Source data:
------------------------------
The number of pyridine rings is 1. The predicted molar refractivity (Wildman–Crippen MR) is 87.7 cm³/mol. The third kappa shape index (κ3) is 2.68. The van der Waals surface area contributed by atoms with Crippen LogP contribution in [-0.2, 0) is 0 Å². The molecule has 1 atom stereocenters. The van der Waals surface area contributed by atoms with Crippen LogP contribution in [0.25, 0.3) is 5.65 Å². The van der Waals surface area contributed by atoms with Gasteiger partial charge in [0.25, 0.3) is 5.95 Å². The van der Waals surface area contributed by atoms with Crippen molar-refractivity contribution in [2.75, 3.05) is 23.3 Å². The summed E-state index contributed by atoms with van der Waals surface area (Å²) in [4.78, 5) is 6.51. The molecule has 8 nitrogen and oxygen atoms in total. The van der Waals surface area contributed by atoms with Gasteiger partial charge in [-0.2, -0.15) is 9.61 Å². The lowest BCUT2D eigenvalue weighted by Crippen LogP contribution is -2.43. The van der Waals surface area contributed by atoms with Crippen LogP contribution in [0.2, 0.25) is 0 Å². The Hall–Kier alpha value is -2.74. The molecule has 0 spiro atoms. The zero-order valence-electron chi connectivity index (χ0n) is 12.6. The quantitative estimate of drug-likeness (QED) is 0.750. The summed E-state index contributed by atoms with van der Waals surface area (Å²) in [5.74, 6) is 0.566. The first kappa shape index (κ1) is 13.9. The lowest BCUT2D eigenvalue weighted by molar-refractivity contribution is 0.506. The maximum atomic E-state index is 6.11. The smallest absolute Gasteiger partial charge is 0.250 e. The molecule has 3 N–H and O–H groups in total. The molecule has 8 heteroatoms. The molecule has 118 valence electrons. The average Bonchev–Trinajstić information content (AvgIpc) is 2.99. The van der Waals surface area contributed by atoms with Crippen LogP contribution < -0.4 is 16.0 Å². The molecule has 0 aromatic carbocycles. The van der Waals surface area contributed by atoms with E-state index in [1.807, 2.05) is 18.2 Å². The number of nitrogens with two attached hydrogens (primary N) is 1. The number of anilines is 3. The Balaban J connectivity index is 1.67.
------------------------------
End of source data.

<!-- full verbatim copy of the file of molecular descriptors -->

The number of pyridine rings is 1. The predicted molar refractivity (Wildman–Crippen MR) is 87.7 cm³/mol. The third kappa shape index (κ3) is 2.68. The van der Waals surface area contributed by atoms with Crippen LogP contribution in [-0.2, 0) is 0 Å². The molecule has 1 atom stereocenters. The van der Waals surface area contributed by atoms with Crippen LogP contribution in [0.25, 0.3) is 5.65 Å². The van der Waals surface area contributed by atoms with Gasteiger partial charge in [0.25, 0.3) is 5.95 Å². The van der Waals surface area contributed by atoms with Crippen molar-refractivity contribution in [2.75, 3.05) is 23.3 Å². The summed E-state index contributed by atoms with van der Waals surface area (Å²) in [4.78, 5) is 6.51. The molecule has 8 nitrogen and oxygen atoms in total. The van der Waals surface area contributed by atoms with Gasteiger partial charge in [-0.2, -0.15) is 9.61 Å². The lowest BCUT2D eigenvalue weighted by Crippen LogP contribution is -2.43. The van der Waals surface area contributed by atoms with Crippen LogP contribution in [0.2, 0.25) is 0 Å². The Hall–Kier alpha value is -2.74. The molecule has 0 spiro atoms. The zero-order valence-electron chi connectivity index (χ0n) is 12.6. The quantitative estimate of drug-likeness (QED) is 0.750. The summed E-state index contributed by atoms with van der Waals surface area (Å²) in [5.74, 6) is 0.566. The first kappa shape index (κ1) is 13.9. The lowest BCUT2D eigenvalue weighted by molar-refractivity contribution is 0.506. The maximum atomic E-state index is 6.11. The smallest absolute Gasteiger partial charge is 0.250 e. The molecule has 3 N–H and O–H groups in total. The molecule has 8 heteroatoms. The molecule has 118 valence electrons. The average Bonchev–Trinajstić information content (AvgIpc) is 2.99. The van der Waals surface area contributed by atoms with Crippen LogP contribution < -0.4 is 16.0 Å². The molecule has 0 aromatic carbocycles. The van der Waals surface area contributed by atoms with E-state index in [1.807, 2.05) is 18.2 Å². The number of nitrogens with two attached hydrogens (primary N) is 1. The number of anilines is 3. The Balaban J connectivity index is 1.67.